Savoy moved to the border city of Cheb in 1945

“For Czechs right after the war, to go live in the former Sudeten area was like moving to the Wild West.”

Why do you say it was like the Wild West?

“Well, because the inland was more peaceful. Over there, with kids, we go out hiking or something, we find an anti-aircraft machine gun, we find piles of ammunition and rifles. I remember we found an abandoned Tiger tank and about 15 of us started carrying ammunition and just dumping it in the open hatch – this was deep in the woods – and then we emptied out big shell casings and made a long path of gunpowder that went about half mile away, and lit it. What a bang. That was the entertainment for after the war for kids.”

Savoy helped some friends illegally cross the border

“When the Iron Curtain fell in ’48, I got to be real good friends with them because I was the only Czech in town that spoke Yugo, and they knew my political views too, because a lot of them were not Communist. Three of them asked me how to get across the border to Germany. So I said, ‘Well, I’ll take you.’ And I did, and one of them had a change of heart, came back, and turned me in. I was 15 then, and I’m going to school and a couple of my friends said ‘The state secret police is waiting for you. You better not go to school.’ I did go back home. There was nobody at home. I left a note that I’m leaving, that I have to leave. I didn’t have time to go into detail because I was really, really shook up. I had a gold coin collection. I taped it to the soles of my feet with some kind of tape. I took all the money that I had saved up with me, and I took my little briefcase with school books and everything, just in case I got stopped by the border patrol – ‘I’m visiting my friend that lives down over there…’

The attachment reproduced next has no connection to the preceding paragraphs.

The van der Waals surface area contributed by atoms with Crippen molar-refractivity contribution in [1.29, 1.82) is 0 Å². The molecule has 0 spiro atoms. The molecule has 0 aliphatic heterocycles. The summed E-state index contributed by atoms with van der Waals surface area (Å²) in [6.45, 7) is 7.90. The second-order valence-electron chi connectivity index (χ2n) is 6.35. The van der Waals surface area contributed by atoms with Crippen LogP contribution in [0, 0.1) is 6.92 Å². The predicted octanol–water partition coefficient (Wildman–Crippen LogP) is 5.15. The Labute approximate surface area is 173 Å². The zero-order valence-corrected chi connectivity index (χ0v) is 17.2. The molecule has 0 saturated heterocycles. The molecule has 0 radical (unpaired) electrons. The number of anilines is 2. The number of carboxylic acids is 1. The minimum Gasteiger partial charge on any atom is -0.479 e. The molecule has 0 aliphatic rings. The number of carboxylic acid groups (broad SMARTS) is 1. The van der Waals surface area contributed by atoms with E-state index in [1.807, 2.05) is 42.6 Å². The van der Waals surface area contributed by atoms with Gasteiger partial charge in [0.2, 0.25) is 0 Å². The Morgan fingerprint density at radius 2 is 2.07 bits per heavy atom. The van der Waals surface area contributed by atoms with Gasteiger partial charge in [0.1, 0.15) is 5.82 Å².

At age 15, Savoy joined the French Foreign Legion

“So they shanghaied me on a ship. Two days later we’re going through the Suez Canal to Hai Phong. Well, that was French Indochina then. And from Hai Phong we were put on a train to Hanoi to pick up French wounded. I was assigned to one wounded guy that I had to take care of. Back on a train, back to the harbor, back to the ship, and all the way to Marseille, and then I just walked away from it. So my stint, it was a good adventure, because, just stop and think, not 18, I’d seen Africa, North Africa, I’d seen Indochina.”

Savoy arrived at his uncle’s farm in upstate New York in December 1949

“And they were poor. I thought I lived much better in Czechoslovakia then he did in America, and once I got there, I knew I did. First thing he says, ‘We got electricity six months ago.’ Outside toilet, phone on the wall with a crank. My uncle, they looked at going to the movies as the devil’s work. They wouldn’t let me listen to popular music, I had to listen to gospel, or…They were fanatical religious.”

Category: Chicago, Oral History